Well, I personally think the fundamental challenge is not climate change, or species extinction, although these two issues are probably going to do us in. But I think the underlying root cause, the problem, is the hardest thing of all to change. And that is the shift for 99% of our existence. We were fundamentally aware that we lived in a complex web of relationships—relationships with other species, with air, water, sunlight, soil—we understood that we were a part of nature and dependent on it for our existence.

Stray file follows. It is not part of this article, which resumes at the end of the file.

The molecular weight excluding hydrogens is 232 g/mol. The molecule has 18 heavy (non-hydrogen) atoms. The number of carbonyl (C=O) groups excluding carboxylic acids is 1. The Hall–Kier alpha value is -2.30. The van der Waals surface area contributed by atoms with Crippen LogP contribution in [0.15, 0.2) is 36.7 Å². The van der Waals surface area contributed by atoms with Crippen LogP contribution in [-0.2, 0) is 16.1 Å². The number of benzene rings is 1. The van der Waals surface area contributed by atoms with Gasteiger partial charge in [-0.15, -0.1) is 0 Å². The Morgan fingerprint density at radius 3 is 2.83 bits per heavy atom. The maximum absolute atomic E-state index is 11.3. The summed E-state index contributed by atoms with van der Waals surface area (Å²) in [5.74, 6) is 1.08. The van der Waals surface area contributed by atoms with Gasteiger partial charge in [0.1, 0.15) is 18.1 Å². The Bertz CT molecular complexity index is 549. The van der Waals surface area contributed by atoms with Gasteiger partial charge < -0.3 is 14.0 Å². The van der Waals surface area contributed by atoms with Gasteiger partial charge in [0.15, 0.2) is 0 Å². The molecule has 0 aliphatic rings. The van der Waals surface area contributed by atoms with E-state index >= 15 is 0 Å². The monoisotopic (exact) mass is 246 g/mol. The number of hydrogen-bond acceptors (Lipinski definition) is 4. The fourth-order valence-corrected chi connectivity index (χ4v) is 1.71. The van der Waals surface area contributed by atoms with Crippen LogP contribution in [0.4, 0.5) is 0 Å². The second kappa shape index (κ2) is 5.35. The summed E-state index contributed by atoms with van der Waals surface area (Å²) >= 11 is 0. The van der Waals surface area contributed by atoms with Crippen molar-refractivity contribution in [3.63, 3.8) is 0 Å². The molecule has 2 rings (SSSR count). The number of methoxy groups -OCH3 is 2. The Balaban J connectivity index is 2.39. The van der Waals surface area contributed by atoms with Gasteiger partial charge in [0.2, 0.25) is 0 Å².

We were nomadic hunter-gatherers. We lived in a world in which we had to navigate from nature’s generosity and abundance, carrying everything we had on our back. So you know, damn well, that’s the way that we lived for most of our time as a species. And we understood very much how dependent we were on the natural world. 10,000 years ago, you get this fundamental huge shift. And that is agriculture. And farmers still understand that weather climates, the seasons—they’re critical to the way you farm. You know, farmers know that the amount of snow in the winter is directly related to moisture in the soil. In the summer, they know that certain insects will be predators and others pests. They understand that certain plants fix nitrogen as fertilizer.